By Warren Miller
There has been a lot of press about traveling to planet Mars in the near future. (Who knows what near future means since near can be an inch or a light year or two.) The near future in terms of mankind’s exploration has been a long, long time. Now that we know there is snow on Mars–someone will be planning to ski it.
Before we talk about interplanetary exploration, I have just enough knowledge about astrophysics to be dangerous. I took a few courses in college in 1944 from the Director of The Griffith Park Observatory. One of the things we had to do was learn the mathematical equation for the escape velocity necessary for an object to escape from the gravitational pull of the earth. At that time, the equation was fairly complex for me. After our class had our test on the equation, our professor told us, “Now that you know it, you can forget about it because nothing will ever escape earth’s gravity in your lifetime. It will never happen.” How wrong that professor was.
I thought about that equation the night I sat on the beach at San Onofre after a day of surfing. As I gazed up at a full moon, there was a portable TV on the tailgate of the station wagon parked next to me and it was broadcasting pictures of the men walking on the moon. A lot of people still believe that it was filmed on a sound stage in Hollywood because of the somewhat remote mathematical probabilities of so many thousands of component parts functioning properly at the same time. I think the jury is probably still out in some peoples’ minds that the moon landing ever really happened.
Now there could be a mission to Mars in our lifetime? It’s a journey that will take 17 months each way. Once there, the space vehicle would have to stay for a year and a half before Mars was in the right place to begin the return journey.
Maybe we should talk about the cost of the trip. Six hundred billion dollars looks like a lot more money when you print it out than when you spell it out:
$600,000,000,000. That is a big stack of IOUs. That money has to come from taxpayers like you and me.
In the past, journeys of exploration where often privately financed. Sir Ernest Shackelton’s trip to Antarctica was paid for by private funds. Lewis and Clark knew they would travel through territory that might be able to support their lives in route and it did. On the other hand, whoever flies out to Mars will have to carry enough food, fuel and oxygen for a four-and-half-year trip. Imagine going on a driving trip that lasted that long with four or five people in a motor home with all of your food, fuel and oxygen to last four and a half years. If anything went wrong with your motor home, you would have to fix it while you were still speeding down the highway. Once on Mars, there are no fuel stops, no water, no oxygen, no food, just a pile of rocks.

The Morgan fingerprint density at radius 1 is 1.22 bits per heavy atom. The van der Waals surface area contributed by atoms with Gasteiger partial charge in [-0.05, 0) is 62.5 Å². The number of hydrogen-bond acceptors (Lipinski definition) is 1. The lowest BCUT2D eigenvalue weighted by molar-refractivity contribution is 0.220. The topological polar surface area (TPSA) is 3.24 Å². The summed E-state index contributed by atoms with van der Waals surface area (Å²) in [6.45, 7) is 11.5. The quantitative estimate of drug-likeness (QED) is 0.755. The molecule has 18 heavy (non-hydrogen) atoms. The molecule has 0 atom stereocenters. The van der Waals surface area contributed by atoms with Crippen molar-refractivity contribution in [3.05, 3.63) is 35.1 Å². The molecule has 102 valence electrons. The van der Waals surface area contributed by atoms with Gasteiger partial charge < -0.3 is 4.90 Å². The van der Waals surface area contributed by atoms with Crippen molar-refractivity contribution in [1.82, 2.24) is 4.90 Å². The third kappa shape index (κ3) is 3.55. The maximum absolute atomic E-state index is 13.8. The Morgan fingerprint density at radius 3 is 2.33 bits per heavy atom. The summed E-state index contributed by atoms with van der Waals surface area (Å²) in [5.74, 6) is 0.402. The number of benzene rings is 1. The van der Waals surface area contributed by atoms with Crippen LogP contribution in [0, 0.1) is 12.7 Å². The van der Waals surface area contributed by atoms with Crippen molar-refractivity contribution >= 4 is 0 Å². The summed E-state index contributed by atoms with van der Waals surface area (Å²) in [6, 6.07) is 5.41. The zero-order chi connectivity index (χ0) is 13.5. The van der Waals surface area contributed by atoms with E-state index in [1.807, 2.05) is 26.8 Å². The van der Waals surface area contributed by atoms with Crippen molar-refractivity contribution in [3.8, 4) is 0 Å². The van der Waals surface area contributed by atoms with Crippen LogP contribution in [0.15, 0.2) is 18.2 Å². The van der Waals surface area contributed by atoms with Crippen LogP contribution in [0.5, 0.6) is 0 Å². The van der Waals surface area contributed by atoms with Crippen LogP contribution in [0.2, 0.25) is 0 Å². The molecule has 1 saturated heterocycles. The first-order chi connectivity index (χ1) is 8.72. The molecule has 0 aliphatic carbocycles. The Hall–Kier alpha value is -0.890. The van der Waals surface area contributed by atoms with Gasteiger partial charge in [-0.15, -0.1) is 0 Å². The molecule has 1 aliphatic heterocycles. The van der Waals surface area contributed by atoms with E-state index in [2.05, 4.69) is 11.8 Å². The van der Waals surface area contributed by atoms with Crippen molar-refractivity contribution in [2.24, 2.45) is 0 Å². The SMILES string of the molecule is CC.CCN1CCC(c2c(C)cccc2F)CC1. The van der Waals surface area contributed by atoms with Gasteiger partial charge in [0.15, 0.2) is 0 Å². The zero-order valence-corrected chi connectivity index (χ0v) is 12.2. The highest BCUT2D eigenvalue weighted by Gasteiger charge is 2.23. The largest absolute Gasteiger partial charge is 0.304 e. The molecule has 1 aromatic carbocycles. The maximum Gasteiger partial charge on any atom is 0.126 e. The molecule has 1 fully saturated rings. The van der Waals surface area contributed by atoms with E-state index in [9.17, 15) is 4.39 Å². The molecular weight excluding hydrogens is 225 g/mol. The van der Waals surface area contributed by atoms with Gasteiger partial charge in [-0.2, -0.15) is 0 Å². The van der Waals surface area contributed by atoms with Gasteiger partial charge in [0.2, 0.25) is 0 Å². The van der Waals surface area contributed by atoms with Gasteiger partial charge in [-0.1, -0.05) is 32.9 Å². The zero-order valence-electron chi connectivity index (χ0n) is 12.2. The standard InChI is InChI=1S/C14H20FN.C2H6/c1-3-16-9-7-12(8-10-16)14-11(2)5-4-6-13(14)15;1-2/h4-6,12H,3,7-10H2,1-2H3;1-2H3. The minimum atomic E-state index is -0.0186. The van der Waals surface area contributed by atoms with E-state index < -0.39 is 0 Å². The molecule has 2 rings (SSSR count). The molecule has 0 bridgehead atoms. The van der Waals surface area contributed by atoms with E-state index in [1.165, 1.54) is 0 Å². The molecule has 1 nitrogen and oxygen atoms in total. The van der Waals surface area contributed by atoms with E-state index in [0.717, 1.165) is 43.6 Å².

The first time I spent the winter in the parking lot in Sun Valley, Idaho, my friends in Southern California treated me as though I had gone to the moon and back. When I got back to San Onofre for the next summer of surfing, my friends asked me all sorts of questions such as: “Are there gas stations up there? What about the Indians? Why did they build the resort so far out in the wilderness? What did you do for groceries?” Today, there are scheduled daily airline flights into Sun Valley from several major cities. People have second homes there that cost more than it cost to build the entire ski resort in 1936.
There is always resistance to new ideas and this trip to Mars is not immune from such criticism. A lot of people were wrong when they talked as negatively about skiing as they do today about the trip to Mars, not to mention skiing on Mars. I remember people saying, “Skiing is just a fad and it won’t succeed because it’s too far away, it’s too cold, it’s too dangerous, and it’s too expensive.” It still is all of the above, but skiing has grown from those dozen chairlifts in North America in 1946 to what it is today. Who am I to say that someone won’t fly to and walk in the red Martian dirt in my lifetime?
That escape velocity equation is still exactly the same equation as it was in 1943, but scientists and engineers didn’t pay any attention to what my astrophysics teacher told me, so men have walked on the moon. Maybe if that same amount of money was spent on ____________________ (you fill in the blank), the world would be better off than spending $600,000,000,000 sending people to Mars.
What if they got there and were driving around and got a flat tire and had to walk back to their space vehicle and missed the chance to come back to earth in the allotted time slot? They would have to wait another year and a half before they could try to fly back the next time.
Like a lot of discoveries in science today, Mars has a slot on my priority schedule a long way behind cures for the flu and the common cold. Better they spend the money working on a device that can turn hard packed bumps into nice powder snow while you are waiting for your table at your favorite ski resort feeding trough. In my mind, an even more important project would be a device that will let you escape from your high velocity work schedule and go skiing more often.